OLDaily, by Stephen Downes

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September 16, 2011

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COOLCast#1 - September 14, 2011
Lisa M Lane, Vance Stevens, Kate Robbins, Sanford Arbogast and Jeff Lebow, COOLCast, September 16, 2011.

The alternative MOOC webcasts have started up again for the fall courtesy Jeff Lebow and friends. I haven't been able to listen yet (I've been elbows-deep writing an adapter for Big Blue Button) but I definitely will.

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Digging Out My Sash
Bud Hunt, Bud the Teacher, September 16, 2011.

Good overview and discussion of the Mozilla badges project. "If badges transform all grades that matter into “pass/fail” situations, well, that might be something. To match what students can do with their academic credentials as measured by actual performance tasks would be a good thing. But, if the DML competition encourages thinking and writing and exploration and action around ideas like the idea that any accountability system, or accreditation system, is ultimately a subjective system, made by people, however we design it, then I say, let’s rock. But let’s do so carefully."

[Link] [Comment][Tags: Project Based Learning, Assessment, Academia]

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Call for Papers: Open Online Courses
George Siemens, elearnspace, September 16, 2011.

George Siemens has blogged our call for papers for an edited book on MOOCs. This is the academic counterpart to The MOOC Guide (IMO). He also posts the duplication theory of educational value: "if something can be duplicated with limited costs, it can’t serve as a value point for higher education."

[Link] [Comment][Tags: Connectivism, Books, Web Logs, Google, Academia]

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New Mentality Entering LMS Market
Phil Hill, e-Literate, September 16, 2011.

New money is entering the field of educational technology, and when that happens, writes Phil Hill, the landscape changes. In particular, Hill highlights two technology companies, Instructure and by LoudCloud Systems. "The change in the market will be more significant than just having two additional competitors. The real significance will be the entrance of a new mentality – one based on new investment (venture capital, private equity, strategic publisher moves), one based on startup companies willing to challenge the status quo with new approaches... Instructure and LoudCloud designed their systems based on market analysis and feedback, rather than by taking a single-institution project and attempting leverage into the market."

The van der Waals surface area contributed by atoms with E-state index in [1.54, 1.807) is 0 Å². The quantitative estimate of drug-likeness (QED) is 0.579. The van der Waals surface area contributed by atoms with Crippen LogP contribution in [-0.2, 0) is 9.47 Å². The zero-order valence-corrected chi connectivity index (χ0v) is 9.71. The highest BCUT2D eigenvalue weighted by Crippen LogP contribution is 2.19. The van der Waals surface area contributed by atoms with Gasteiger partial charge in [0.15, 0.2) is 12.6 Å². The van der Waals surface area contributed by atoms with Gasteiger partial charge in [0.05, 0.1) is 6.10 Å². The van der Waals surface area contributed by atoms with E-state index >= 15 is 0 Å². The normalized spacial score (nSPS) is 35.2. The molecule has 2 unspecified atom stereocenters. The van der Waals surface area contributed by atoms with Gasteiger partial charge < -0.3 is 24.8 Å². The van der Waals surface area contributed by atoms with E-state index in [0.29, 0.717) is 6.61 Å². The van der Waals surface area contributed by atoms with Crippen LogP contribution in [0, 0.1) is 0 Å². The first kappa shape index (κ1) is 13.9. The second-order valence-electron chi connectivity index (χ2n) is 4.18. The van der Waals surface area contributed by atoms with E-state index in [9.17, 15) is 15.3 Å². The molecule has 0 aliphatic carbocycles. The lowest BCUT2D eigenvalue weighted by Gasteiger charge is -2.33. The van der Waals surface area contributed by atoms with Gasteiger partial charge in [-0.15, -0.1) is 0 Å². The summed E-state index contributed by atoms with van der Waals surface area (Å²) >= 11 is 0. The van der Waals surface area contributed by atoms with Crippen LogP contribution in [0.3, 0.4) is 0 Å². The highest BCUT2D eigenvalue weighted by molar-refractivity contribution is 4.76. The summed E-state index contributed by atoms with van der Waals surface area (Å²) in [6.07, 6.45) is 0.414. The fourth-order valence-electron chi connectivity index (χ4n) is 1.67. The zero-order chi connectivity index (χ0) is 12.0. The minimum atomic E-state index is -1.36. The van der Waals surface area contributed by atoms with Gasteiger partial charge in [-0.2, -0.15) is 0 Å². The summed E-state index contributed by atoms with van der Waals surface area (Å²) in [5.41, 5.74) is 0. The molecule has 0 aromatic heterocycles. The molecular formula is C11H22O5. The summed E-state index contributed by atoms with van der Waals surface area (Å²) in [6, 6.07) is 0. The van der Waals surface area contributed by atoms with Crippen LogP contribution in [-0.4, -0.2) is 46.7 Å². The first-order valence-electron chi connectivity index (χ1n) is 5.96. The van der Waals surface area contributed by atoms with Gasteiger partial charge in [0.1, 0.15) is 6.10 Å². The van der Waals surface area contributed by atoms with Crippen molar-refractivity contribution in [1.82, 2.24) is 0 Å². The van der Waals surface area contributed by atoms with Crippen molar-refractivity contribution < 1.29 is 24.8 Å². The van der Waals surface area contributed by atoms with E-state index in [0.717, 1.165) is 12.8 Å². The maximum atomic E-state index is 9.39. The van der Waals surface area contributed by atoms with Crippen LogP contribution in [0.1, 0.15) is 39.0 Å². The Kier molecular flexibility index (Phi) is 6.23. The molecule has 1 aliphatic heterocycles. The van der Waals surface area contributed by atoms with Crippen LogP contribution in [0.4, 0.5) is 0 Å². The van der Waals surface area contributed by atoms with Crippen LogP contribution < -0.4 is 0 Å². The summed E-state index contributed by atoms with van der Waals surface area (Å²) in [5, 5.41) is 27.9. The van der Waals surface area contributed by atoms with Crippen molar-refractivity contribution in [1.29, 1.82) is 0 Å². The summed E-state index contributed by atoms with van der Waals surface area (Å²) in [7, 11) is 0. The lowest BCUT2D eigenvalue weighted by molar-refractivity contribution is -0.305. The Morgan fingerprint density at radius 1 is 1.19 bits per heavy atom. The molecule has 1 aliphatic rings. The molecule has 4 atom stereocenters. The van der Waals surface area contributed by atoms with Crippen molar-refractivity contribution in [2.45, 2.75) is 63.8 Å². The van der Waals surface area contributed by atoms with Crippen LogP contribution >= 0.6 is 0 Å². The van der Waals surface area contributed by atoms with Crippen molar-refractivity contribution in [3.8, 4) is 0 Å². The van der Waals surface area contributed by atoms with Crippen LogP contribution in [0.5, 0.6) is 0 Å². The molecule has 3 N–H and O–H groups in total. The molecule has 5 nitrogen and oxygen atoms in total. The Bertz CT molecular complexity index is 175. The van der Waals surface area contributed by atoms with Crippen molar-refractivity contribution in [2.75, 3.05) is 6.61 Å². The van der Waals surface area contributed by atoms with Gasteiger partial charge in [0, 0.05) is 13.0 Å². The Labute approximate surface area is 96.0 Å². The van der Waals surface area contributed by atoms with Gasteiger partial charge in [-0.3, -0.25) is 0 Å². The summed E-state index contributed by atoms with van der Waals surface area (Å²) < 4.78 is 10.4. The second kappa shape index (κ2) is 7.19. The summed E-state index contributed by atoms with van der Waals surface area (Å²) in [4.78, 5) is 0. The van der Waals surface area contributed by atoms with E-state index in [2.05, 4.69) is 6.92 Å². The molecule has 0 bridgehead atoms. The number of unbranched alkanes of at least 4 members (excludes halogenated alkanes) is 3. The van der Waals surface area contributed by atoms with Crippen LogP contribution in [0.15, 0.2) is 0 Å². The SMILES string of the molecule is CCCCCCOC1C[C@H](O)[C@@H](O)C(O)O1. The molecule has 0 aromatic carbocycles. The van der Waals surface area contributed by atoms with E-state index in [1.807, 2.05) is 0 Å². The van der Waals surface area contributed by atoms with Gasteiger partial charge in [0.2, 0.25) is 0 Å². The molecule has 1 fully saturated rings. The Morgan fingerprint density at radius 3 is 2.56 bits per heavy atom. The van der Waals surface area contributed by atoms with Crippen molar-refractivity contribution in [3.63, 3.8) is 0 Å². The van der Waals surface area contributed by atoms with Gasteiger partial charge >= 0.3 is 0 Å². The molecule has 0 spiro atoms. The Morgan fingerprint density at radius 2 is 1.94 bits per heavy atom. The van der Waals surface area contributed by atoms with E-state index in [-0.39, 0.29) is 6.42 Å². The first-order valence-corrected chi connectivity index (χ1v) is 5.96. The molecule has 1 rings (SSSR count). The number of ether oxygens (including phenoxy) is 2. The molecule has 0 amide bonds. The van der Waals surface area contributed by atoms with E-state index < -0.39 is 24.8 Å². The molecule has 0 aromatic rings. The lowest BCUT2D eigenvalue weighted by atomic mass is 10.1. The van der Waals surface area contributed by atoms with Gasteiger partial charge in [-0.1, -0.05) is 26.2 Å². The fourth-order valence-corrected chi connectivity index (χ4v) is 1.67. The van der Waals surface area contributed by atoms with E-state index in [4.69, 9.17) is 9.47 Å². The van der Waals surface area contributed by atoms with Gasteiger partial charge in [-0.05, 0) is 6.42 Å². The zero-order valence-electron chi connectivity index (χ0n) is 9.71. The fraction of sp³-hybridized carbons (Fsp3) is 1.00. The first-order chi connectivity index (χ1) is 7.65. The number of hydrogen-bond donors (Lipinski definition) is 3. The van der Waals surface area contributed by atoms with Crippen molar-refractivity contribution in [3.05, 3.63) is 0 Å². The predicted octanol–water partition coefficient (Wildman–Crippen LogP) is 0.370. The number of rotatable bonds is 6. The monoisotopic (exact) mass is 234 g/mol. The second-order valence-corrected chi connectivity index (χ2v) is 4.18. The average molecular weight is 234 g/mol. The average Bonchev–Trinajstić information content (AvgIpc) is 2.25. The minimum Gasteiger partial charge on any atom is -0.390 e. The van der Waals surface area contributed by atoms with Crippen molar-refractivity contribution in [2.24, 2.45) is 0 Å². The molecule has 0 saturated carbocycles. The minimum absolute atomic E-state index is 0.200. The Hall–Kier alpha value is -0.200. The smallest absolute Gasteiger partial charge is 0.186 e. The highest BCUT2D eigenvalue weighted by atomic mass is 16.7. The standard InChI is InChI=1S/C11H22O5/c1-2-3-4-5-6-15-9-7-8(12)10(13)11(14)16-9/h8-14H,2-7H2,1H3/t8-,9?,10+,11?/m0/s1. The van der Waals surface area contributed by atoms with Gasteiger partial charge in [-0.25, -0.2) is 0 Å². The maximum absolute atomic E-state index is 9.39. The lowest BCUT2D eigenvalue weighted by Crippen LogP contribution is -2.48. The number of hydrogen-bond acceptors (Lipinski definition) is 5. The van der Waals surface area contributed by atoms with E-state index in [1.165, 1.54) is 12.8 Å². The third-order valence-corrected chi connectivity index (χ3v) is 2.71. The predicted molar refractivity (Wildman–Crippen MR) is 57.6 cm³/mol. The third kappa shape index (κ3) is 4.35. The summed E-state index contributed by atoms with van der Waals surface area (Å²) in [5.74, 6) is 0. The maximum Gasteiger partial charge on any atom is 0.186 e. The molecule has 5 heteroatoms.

[Link] [Comment][Tags: Books, Project Based Learning]

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Back to school: new technologies, more advantage communities ?
Teemu Leinonen, FLOSSE Posse, September 16, 2011.

The slides are a bit sketchy, but I was interested in the idea of the evolving sense of community, and the question of where technology takes it from here. Yes, there is a sense to be made of the distinction between (say) family community and ideological community, but does this type of distinction help us understand the impact of technology? Or do we need to be thinking less of natures, and more of structures?

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Mozilla Hacks Blog Offers HTML5 Geolocation Primer
Scott Gilbertson, Webmonkey, September 16, 2011.

"The Mozilla Hacks blog has posted a nice screencast overview of the HTML5 Geolocation API," reports this item. I don't know anything about geolocation (beyond the basics of some geo xml formats) but I'm sure it will come up in some online course in the future, so it's good to have this reference.

[Link] [Comment][Tags: Traditional and Online Courses, Web Logs]

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You will do what you are told, until the rights to you are sold #altc2011
David Kernohan, followersoftheapocalyp.se, September 16, 2011.

I admit I'm running this item mostly for the title, which resonates with what so many of us are hearing from our managers these days. The post deals with the announcement of the theme of next year's ALT-C, "a confrontation with reality". As David Kernohan writes, "The reality we are expected to confront is the one that is being imposed on us. The one where there's not enough money to actually try and improve anything, and we'd better be careful to somehow justify what we are doing. The one where we've all 'run out of money', 'maxed out our credit card', and need to enter an 'age of austerity'." We are supposed to 'accept reality', but as he says, "I don't think we can accept it - it is a narrative, and there are other narratives to choose."

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Copyright 2010 Stephen Downes Contact: stephen@downes.ca

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